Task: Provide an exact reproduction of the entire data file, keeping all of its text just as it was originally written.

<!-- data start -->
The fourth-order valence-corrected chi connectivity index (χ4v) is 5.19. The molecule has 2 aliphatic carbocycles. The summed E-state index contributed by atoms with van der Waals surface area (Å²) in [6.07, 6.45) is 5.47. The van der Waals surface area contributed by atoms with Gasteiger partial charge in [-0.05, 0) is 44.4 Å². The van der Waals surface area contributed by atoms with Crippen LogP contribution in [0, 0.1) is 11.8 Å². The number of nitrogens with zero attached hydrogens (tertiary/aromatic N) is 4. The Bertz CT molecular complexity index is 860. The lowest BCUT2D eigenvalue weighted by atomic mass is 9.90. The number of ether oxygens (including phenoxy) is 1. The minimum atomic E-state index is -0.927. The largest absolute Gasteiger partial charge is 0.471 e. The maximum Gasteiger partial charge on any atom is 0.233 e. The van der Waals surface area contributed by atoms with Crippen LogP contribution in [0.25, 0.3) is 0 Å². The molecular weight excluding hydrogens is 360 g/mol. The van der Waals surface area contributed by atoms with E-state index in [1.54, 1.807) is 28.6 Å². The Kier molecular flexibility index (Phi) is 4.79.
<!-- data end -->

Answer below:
The fourth-order valence-corrected chi connectivity index (χ4v) is 5.19. The molecule has 2 aliphatic carbocycles. The summed E-state index contributed by atoms with van der Waals surface area (Å²) in [6.07, 6.45) is 5.47. The van der Waals surface area contributed by atoms with Gasteiger partial charge in [-0.05, 0) is 44.4 Å². The van der Waals surface area contributed by atoms with Crippen LogP contribution in [0, 0.1) is 11.8 Å². The number of nitrogens with zero attached hydrogens (tertiary/aromatic N) is 4. The Bertz CT molecular complexity index is 860. The lowest BCUT2D eigenvalue weighted by atomic mass is 9.90. The number of ether oxygens (including phenoxy) is 1. The minimum atomic E-state index is -0.927. The largest absolute Gasteiger partial charge is 0.471 e. The maximum Gasteiger partial charge on any atom is 0.233 e. The van der Waals surface area contributed by atoms with Crippen LogP contribution in [0.25, 0.3) is 0 Å². The molecular weight excluding hydrogens is 360 g/mol. The van der Waals surface area contributed by atoms with E-state index in [1.54, 1.807) is 28.6 Å². The Kier molecular flexibility index (Phi) is 4.79.